Sex: Sex is about having compatible libidos, each partner’s baseline desire for sex, though this will change with developmental issues such as having children or aging. But it is also about both partner’s needs really getting met, and being able to educate your partner by saying what you like and don’t like, rather than, once again, slipping into accommodation. It is also about values: Is sex about connection or fun, or primarily about procreation? Once the oxytocin of dating and early marriage naturally fades, are your visions of a good sex life good enough for both of you?
Money: The spendthrift marries the fiscal conservative. There is wiggle room here but it the gap shouldn’t be too wide. Basically you need to be on the same page about bottom lines and priorities—like credit card balances, budgets, and savings accounts—but also priorities including traveling vs. private school for kids.
Kids: Disciplinarian vs. the laidback parent. Again, wiggle room about style but not about priorities and bottom lines. The biggest danger here is about polarization—"I’m easy because you’re so strict," or, "I’m strict because you’re so easy." The kids get confused and caught in the middle. The couple argues over whose way is right. Not good.
And that’s why these issues are important to iron out early. Differences can trigger power struggles over who is right and who will win. And if one partner takes the route of going-along-with, it’s only a matter of time before he or she will get fed up and begin to protest, setting off WW3. Better to tackle at the front end than later on.
Handling each other’s stress. Small stuff: One partner gets stressed and irritable after a hard day, the other gets stressed and withdraws. Big stuff: Can you get through a five-day holiday with in-laws or, God-forbid, dealing with a job loss or the death of a parent, and be the support the other needs?
This is about compassion and stepping up for the big stuff, not taking things personally for the small, not falling into tit-for-tat over who got it tougher. Do you each know your partner’s signs of stress? Can you handle it without taking it personally? Do you each know what to do to help and know what not to do that might make it worse? Ask, speak up, don’t walk on eggshells, get resentful, or expect the other to read your mind.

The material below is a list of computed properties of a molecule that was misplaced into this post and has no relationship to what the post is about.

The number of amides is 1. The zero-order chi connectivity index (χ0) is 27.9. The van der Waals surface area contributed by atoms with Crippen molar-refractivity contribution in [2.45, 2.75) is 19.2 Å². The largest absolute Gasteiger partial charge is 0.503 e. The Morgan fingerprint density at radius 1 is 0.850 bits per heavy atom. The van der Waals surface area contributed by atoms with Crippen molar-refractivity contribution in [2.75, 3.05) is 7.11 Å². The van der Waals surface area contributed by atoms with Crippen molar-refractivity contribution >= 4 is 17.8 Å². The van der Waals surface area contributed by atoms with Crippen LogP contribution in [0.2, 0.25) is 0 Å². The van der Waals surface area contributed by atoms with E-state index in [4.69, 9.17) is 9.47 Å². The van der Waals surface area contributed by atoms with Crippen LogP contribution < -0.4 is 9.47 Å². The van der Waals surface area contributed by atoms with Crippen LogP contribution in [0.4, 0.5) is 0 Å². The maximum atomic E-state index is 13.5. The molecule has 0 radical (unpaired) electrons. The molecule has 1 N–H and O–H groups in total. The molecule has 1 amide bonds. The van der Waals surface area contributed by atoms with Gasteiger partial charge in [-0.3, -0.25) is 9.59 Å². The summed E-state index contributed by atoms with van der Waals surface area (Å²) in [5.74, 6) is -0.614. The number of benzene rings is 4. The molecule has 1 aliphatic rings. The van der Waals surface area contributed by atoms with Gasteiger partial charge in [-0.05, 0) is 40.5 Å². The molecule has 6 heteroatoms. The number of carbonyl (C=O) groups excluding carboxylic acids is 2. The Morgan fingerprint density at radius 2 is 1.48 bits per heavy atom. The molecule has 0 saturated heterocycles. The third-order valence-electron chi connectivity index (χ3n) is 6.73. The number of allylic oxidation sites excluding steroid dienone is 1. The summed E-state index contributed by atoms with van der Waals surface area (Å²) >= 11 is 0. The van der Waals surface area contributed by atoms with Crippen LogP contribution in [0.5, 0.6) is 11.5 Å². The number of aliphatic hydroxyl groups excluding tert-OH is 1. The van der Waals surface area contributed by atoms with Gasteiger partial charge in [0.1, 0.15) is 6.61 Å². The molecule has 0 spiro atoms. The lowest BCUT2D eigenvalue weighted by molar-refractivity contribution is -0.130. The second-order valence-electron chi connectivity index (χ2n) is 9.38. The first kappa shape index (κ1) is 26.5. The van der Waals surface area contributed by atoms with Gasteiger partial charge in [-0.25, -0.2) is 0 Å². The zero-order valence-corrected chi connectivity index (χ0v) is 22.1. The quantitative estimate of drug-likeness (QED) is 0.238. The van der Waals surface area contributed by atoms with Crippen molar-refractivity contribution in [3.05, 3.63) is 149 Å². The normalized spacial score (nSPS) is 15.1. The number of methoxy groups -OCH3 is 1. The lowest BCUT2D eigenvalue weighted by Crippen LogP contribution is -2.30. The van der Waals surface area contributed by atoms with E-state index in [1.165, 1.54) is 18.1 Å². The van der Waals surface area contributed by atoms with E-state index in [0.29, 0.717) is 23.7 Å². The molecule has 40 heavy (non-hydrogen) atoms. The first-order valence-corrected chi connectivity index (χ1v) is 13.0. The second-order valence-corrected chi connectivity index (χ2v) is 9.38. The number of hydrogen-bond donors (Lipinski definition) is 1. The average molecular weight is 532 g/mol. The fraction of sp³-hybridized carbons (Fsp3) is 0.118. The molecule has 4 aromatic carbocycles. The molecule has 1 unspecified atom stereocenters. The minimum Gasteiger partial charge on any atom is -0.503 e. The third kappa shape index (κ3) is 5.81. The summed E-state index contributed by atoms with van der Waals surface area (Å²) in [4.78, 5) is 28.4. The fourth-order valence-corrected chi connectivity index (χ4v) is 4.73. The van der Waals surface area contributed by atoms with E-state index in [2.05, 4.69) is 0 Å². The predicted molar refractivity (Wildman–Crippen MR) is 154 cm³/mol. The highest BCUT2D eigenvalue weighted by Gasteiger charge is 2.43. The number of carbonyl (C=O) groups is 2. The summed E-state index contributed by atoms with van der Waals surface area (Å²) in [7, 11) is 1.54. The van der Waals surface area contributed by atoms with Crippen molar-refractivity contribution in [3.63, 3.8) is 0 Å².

Handling conflict. Couples may disagree—that’s fine. But can you both speak up, or is one or both of you conflict-avoidant and always biting your tongue? Do your arguments get out of control, even become abusive? More importantly, perhaps, can you both recircle, return and repair, have sane conversations later and actually put the problem to rest?
This is where couples can get stuck. They sweep things under the rug, or they argue, make-up (I’m sorry), and sweep things under the rug but never resolve the problem. Problems stack up; they use distance to avoid conflict or constantly fight about the same things; they only talk about weather; they fall into parallel lives.
Supporting each other’s dreams. The notion here is that I want to help you be happy, live the life you want to live, and know that I always got your back.
Feeling safe. Without safety the power in the relationship is unbalanced, one is forced to be less than oneself. Without safety, you substitute magical thinking—that "if I do things just right, the relationship will change, I will get what I need"—but in reality, it all at some point blows up.
Feeling safe is ultimately what all these other issues come down to: both partners being able to say what they think and want without fear, without holding back.
That’s my list; you undoubtedly will think of others. What’s important is to not wait too long to tackle these questions. Speak up and get them on the table. The risk, of course, is that you may lose the relationship.
But, ultimately, you'll gain yourself.